38. Change in the Earth’s climate and its adverse effects are a common concern of humankind. We remain deeply concerned that all countries, particularly developing countries, including the least developed countries and small island developing States, face increased risks of negative impacts of climate change and recognize that, in this context, the problems of poverty, land degradation, access to water and food and human health remain at the centre of global attention. The United Nations Framework Convention on Climate Change27 is the key instrument for addressing climate change, a global concern, and we reaffirm our commitment to achieving its ultimate objective of stabilization of greenhouse gas concentrations in the atmosphere at a level that would prevent dangerous anthropogenic interference with the climate system, within a time frame sufficient to allow ecosystems to adapt naturally to climate change, to ensure that food production is not threatened and to enable economic development to proceed in a sustainable manner, in accordance with our common but differentiated responsibilities and respective capabilities. Recalling the United Nations Millennium Declaration, in which heads of State and Government resolved to make every effort to ensure the entry into force of the Kyoto Protocol to the United Nations Framework Convention on Climate Change, preferably by the tenth anniversary of the United Nations Conference on Environment and Development in 2002, and to embark on the required reduction of emissions of greenhouse gases, States that have ratified the Kyoto Protocol strongly urge States that have not already done so to ratify it in a timely manner. Actions at all levels are required to:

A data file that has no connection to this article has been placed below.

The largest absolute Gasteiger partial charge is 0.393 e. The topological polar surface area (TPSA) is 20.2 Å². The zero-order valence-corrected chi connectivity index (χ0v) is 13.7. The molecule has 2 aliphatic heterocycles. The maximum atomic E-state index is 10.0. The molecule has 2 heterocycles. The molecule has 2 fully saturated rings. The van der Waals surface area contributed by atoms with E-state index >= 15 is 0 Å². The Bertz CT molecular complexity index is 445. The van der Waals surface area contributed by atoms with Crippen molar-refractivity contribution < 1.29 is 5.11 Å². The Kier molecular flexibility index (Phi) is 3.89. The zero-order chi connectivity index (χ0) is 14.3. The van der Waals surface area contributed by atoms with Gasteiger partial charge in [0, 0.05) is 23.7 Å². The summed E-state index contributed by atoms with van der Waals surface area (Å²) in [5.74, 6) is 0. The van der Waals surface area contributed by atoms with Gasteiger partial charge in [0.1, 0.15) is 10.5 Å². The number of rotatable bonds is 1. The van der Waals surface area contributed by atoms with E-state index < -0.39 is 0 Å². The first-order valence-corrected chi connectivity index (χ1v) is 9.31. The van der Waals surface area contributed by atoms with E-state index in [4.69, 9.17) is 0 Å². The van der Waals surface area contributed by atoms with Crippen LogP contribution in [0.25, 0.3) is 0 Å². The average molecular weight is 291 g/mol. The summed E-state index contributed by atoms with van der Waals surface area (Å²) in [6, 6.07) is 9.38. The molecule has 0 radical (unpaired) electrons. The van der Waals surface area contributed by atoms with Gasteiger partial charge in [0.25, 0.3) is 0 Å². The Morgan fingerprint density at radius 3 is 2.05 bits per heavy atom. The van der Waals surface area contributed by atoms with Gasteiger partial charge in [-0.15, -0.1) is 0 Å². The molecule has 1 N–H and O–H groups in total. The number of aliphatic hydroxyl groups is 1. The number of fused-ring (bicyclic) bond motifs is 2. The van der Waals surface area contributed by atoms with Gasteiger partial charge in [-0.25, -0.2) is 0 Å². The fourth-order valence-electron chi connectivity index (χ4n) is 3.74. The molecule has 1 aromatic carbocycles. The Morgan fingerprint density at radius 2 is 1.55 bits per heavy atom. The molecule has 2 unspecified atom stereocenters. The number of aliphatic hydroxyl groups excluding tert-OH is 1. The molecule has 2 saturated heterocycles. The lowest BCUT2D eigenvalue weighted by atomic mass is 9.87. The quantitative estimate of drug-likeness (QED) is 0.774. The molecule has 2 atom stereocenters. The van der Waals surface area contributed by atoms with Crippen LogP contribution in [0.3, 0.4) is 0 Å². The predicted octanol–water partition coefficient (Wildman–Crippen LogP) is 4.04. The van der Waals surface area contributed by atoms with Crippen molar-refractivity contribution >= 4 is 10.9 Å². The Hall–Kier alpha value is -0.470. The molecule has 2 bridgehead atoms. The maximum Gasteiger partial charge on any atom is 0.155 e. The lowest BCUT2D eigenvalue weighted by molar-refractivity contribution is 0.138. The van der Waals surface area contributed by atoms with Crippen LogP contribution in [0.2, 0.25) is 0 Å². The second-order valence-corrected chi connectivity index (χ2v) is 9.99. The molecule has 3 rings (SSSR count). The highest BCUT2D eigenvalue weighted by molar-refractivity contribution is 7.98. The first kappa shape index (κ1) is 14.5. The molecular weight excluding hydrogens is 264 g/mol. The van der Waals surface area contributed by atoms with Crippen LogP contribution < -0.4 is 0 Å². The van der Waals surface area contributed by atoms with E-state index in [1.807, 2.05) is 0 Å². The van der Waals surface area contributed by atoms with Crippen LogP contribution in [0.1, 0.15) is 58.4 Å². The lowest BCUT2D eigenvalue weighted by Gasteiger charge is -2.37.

(a) Meet all the commitments and obligations under the United Nations Framework Convention on Climate Change;

(b) Work cooperatively towards achieving the objectives of the Convention;

(c) Provide technical and financial assistance and capacity-building to developing countries and countries with economies in transition in accordance with commitments under the Convention, including the Marrakesh Accords;

(d) Build and enhance scientific and technological capabilities, inter alia, through continuing support to the Intergovernmental Panel on Climate Change for the exchange of scientific data and information especially in developing countries;

(e) Develop and transfer technological solutions;

39. Enhance cooperation at the international, regional and national levels to reduce air pollution, including transboundary air pollution, acid deposition and ozone depletion, bearing in mind the Rio principles, including, inter alia, the principle that, in view of the different contributions to global environmental degradation, States have common but differentiated responsibilities, with actions at all levels to: